Make sure you walk around the house to check the exterior. Look for damp and hairline cracks in the walls - 68% of people in our survey said they did this - and missing or loose tiles on the roof or broken guttering (65%). If you find signs of a problem, ask questions to find out what the cause is and whether it will be fixed.
6Use your nose as well as your eyes
Be wary of unusual smells. Damp, which 70% of people check for, can give off a musty smell even if you don’t see physical signs.
7Check the taps and light switches
Only 28% of people check the taps and water pressure, while 35% check that the light switches work - but you'll only know about problems if you check things yourself. Also, try opening and closing the windows to check they're in good working condition.
Our guide on what to check when buying a house has an extensive list of checks you should make.
8Move furniture around
The seller doesn’t have to tell you about problems - in fact they may try to hide them. Common cover-ups include painting over damp and hiding wall cracks or floor problems with furniture or rugs.
9Confirm what land comes with the property
If there's any uncertainty over who owns a garden or parking space, make sure you find out the answer and get it confirmed in writing.
10Arrange a house survey
People may think they’ve had a proper survey when actually they’ve just had a mortgage valuation. It's a good idea to get a survey done to uncover any hidden issues with the house you're buying - take a look at our guide to the types of house survey to find out more.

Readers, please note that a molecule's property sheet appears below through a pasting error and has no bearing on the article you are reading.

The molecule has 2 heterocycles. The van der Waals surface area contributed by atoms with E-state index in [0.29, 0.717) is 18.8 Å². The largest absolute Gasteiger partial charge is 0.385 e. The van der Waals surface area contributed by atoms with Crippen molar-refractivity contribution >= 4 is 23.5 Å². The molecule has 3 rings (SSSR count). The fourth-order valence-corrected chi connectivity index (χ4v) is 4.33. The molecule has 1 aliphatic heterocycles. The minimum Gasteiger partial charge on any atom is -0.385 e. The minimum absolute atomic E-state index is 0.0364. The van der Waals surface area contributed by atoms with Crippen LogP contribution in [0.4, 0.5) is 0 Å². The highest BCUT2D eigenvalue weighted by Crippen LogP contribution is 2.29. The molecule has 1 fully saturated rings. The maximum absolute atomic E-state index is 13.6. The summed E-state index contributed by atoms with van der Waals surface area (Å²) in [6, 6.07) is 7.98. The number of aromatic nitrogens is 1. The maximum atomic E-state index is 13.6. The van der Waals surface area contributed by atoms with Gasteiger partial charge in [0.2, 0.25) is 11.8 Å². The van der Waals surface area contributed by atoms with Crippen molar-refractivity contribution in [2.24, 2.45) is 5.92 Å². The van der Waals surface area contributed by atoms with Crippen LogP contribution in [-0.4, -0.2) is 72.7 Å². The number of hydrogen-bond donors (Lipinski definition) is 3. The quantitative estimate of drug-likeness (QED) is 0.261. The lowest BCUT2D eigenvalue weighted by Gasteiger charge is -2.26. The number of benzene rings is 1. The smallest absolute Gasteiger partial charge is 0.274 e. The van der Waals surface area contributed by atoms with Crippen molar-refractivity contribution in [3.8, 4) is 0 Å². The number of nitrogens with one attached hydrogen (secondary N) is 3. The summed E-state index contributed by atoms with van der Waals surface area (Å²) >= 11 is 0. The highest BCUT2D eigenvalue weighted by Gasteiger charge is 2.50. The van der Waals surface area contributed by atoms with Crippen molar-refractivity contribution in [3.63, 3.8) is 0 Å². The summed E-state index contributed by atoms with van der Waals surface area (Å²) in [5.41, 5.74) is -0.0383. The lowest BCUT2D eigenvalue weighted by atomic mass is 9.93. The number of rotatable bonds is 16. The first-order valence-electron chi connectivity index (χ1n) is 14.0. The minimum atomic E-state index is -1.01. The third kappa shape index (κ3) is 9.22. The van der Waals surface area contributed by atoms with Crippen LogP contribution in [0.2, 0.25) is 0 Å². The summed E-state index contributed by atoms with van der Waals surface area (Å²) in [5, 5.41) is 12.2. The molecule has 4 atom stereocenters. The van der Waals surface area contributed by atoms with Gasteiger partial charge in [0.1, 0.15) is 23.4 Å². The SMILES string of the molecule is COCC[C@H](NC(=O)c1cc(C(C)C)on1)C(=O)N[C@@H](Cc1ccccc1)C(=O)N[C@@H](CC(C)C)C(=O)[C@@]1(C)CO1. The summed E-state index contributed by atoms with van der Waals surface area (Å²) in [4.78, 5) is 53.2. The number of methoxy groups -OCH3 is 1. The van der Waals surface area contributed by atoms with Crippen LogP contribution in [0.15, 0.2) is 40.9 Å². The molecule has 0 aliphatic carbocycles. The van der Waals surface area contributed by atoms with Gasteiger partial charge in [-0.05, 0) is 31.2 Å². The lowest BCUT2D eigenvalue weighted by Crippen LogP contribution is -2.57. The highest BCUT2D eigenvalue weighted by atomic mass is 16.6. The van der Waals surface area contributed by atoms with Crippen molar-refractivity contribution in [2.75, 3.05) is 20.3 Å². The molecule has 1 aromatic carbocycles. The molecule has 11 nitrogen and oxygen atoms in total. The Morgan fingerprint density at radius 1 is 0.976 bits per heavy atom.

If you're buying property in Scotland, ask the selling agent for the home report, which includes a survey.
Checklist: viewing a property
It’s easy to fall in love with a property and forget to be practical. However, by keeping your wits about you and asking yourself and the agents direct questions when viewing a property, you're far less likely to encounter problems further down the line.
Download our PDF for a printable, easy-to-use list of questions that you should ask yourself, the owner or the estate agent when you view a house or flat.
Expert video: how I viewed propertiesWhich? mortgage adviser David Blake and property surveyor James Rangeley explain how they used their expert knowledge when viewing houses for themselves.
Open days are an increasingly common method of selling a property, especially in London and the south-east.
They work by making a property open to be viewed for a limited time, normally a day or a number of days at set times.
There are pros and cons to this for both buyers and sellers. If you're a buyer, you’ll probably encounter other potential buyers when looking around, which might make you feel pressured.
Try not to let it affect your decision; it’s still important to inspect the property fully and not to be influenced by other parties when deciding how much the property is worth or whether it's right for you.
On the flip side, the shorter time period can mean offers are made and then accepted quicker, which could be beneficial for both buyers and sellers.
Your home may be repossessed if you do not keep up repayments on your mortgage.